On Friday, June 5, ClearEdge3D released its flagship product, EdgeWise. This product got a lot of attention on the SPAR 2009 exhibit floor in March, and CEO Kevin Williams kicked off a standing room only session with his discussion of the product. Now you can buy it. The launch was postponed about a month so that Williams and his wife, Lesa, could incorporate many of the suggestions and requests they received from interested customers at the conference. Read on for those particular improvements.
Williams dedicated his SPAR 2009 demonstration to all the office techs unable to attend the conference because they were stuck manually extracting CAD models from point cloud data. His company’s solution alleviates this bottleneck by automatically converting point clouds into 3D polygon models—what Williams called the “gold standard” in the 3D modeling world. Polygonal models better communicate and expand the 3D world, even to non-technical users, he said. Consumer-level 3D products, like video games and Google Earth, all use polygons rather than point clouds.
The concept of polygonal models isn’t new, but the ClearEdge3D solution is. EdgeWise does not merely create a decimated mesh like most other automated applications. EdgeWise algorithms fit exact polygons to surfaces with actual edges in the scanned object—all automatically. The software can also build a design-intent model—if two planes are supposed to be parallel to each other, for example, then EdgeWise will snap them to become exactly parallel (as long as they’re within the user-specified tolerance). “In 90 percent of the cases, say if someone is trying to figure out how out of skew a wall is, they’ve still got to compare it to the vertical information (the ideal model). If they really want the nitty-gritty, real-world, as-built details, they don’t want a CAD model. The raw point cloud is actually the answer,” Williams says.
The full-featured viewer within Edgewise lets users analyze and display data in a point cloud as well as classify points. Classification is based on coplanar points (cylinders and other parabolic shapes are promised in the future), which are clumped into a cluster and colored. From there, EdgeWise creates highly accurate solid models from the mathematically fitted surfaces to the clusters. Users can then make a complete solid model by exporting the data into DXF format and importing them into a preferred editing application like AutoCAD, SketchUp or MicroStation where it can be manipulated and where the polygons can be snapped one from another to be sure the original high accuracy from the original fit to the point cloud data is maintained. Pictures can then be lined up to automatically photo texture the model.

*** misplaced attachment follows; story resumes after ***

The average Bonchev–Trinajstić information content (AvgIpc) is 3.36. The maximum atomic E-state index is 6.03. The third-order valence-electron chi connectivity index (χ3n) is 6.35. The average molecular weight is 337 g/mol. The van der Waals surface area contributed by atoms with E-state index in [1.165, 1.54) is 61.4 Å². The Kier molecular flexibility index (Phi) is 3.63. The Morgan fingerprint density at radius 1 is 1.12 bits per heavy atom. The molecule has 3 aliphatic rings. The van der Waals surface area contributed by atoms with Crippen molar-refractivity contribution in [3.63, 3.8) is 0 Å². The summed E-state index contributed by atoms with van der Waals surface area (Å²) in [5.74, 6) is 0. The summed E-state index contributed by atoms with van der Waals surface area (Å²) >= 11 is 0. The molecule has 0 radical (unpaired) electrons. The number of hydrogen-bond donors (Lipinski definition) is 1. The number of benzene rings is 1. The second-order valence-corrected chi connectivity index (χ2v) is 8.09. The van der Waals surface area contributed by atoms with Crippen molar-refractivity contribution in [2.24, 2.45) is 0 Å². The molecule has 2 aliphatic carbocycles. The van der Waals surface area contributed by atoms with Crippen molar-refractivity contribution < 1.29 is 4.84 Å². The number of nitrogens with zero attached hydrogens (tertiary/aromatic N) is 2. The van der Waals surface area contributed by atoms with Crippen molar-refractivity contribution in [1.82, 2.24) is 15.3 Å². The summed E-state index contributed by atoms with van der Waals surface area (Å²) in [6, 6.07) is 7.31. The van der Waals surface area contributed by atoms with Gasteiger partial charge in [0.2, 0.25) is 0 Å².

In addition to modeling planar structures, EdgeWise will also automatically model topography (ground surfaces). In more complex terrain, Williams says the algorithm will go up and down ridges and hills, collecting just the points that fall on the ground surface—a feature good for GIS purposes. EdgeWise then colors the clusters. Clusters and underlying TINs can be exported.
Since the SPAR conference, ClearEdge3D has improved the processing speed so that typical scans take between 5 and 45 minutes, depending on the number of points, complexity of the scene and parameters set. Modeling, of course, takes longer. Since the algorithms are based on least squares regression, Williams claims the final models are as good as the data itself (read: accuracy is high). Pre-registered scan data are now supported, as are .pts and .ptx file formats and the merging of multiple scan sets.
Who is this good for? Williams says 60 percent of people currently interested are in the BIM community. Certainly security modeling, infrastructure modeling and BIM apps will respond to this solution, as will the video gaming industry, the real estate market and Hollywood that seek more real-world data. The growing need for cellular coverage maps could benefit, too. Williams also notes that, in the next three to five years, virtual conferences and virtual tourism will take flight, Google Earth will have higher resolution 3D models, and smart phones will be enhanced. Millimeter-precision geo-location—big with government agencies for corridor jobs—will like this. The software doesn’t work with free form surfaces or other primitive surfaces yet, but users should stay tuned. Mobile scanner users should also stay tuned for a solution.
EdgeWise launched Friday with a price point of $4,995 and a 30-day guarantee. “The pricing strategy is meant to include as many customers as possible who need or want to incorporate the efficiencies of automated technology,” Williams says. “We, therefore, chose a price that would let most people see an ROI within a few weeks of use. We think that automation holds the key to really igniting this segment of the marketplace. We believe this industry will grow tremendously with the injection of this new technology.”
ClearEdge3D is offering a series of online demos on EdgeWise; see the schedule here.
Automation, Williams says, is the key toward driving the laser scanning market to the next level. We think most would agree with that.